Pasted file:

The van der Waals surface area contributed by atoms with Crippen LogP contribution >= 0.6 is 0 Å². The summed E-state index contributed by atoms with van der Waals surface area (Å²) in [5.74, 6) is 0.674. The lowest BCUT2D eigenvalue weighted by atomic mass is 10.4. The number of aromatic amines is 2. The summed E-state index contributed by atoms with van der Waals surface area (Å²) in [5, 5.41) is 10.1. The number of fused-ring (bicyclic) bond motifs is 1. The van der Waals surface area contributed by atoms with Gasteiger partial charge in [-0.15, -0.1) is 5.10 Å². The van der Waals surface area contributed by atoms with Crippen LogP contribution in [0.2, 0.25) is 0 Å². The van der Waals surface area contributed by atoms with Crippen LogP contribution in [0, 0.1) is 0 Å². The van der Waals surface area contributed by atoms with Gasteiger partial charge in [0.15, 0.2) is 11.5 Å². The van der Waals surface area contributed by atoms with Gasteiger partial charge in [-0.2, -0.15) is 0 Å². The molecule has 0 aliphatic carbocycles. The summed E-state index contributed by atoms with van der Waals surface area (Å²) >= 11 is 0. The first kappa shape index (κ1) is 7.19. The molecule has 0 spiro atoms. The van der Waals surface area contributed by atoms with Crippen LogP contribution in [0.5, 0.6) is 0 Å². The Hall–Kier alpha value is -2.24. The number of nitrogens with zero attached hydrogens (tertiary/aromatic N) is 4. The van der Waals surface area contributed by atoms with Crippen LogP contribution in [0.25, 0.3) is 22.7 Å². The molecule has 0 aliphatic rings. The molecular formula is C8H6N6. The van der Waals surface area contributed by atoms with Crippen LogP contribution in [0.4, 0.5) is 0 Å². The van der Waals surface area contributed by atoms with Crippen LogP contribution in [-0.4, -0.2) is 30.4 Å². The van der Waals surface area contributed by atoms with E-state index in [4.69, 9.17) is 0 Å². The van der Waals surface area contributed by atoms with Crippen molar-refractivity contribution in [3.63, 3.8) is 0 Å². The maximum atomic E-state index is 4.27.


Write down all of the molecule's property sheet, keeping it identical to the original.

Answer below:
The van der Waals surface area contributed by atoms with Crippen LogP contribution >= 0.6 is 0 Å². The summed E-state index contributed by atoms with van der Waals surface area (Å²) in [5.74, 6) is 0.674. The lowest BCUT2D eigenvalue weighted by atomic mass is 10.4. The number of aromatic amines is 2. The summed E-state index contributed by atoms with van der Waals surface area (Å²) in [5, 5.41) is 10.1. The number of fused-ring (bicyclic) bond motifs is 1. The van der Waals surface area contributed by atoms with Gasteiger partial charge in [-0.15, -0.1) is 5.10 Å². The van der Waals surface area contributed by atoms with Crippen LogP contribution in [0.2, 0.25) is 0 Å². The van der Waals surface area contributed by atoms with Crippen LogP contribution in [0, 0.1) is 0 Å². The van der Waals surface area contributed by atoms with Gasteiger partial charge in [0.15, 0.2) is 11.5 Å². The van der Waals surface area contributed by atoms with Gasteiger partial charge in [-0.2, -0.15) is 0 Å². The molecule has 0 aliphatic carbocycles. The summed E-state index contributed by atoms with van der Waals surface area (Å²) >= 11 is 0. The first kappa shape index (κ1) is 7.19. The molecule has 0 spiro atoms. The van der Waals surface area contributed by atoms with Crippen LogP contribution in [0.5, 0.6) is 0 Å². The Hall–Kier alpha value is -2.24. The number of nitrogens with zero attached hydrogens (tertiary/aromatic N) is 4. The van der Waals surface area contributed by atoms with Crippen LogP contribution in [0.25, 0.3) is 22.7 Å². The molecule has 0 aliphatic rings. The molecular formula is C8H6N6. The van der Waals surface area contributed by atoms with Crippen LogP contribution in [0.4, 0.5) is 0 Å². The van der Waals surface area contributed by atoms with Crippen LogP contribution in [-0.4, -0.2) is 30.4 Å². The van der Waals surface area contributed by atoms with E-state index in [4.69, 9.17) is 0 Å². The van der Waals surface area contributed by atoms with Crippen molar-refractivity contribution in [3.63, 3.8) is 0 Å². The maximum atomic E-state index is 4.27.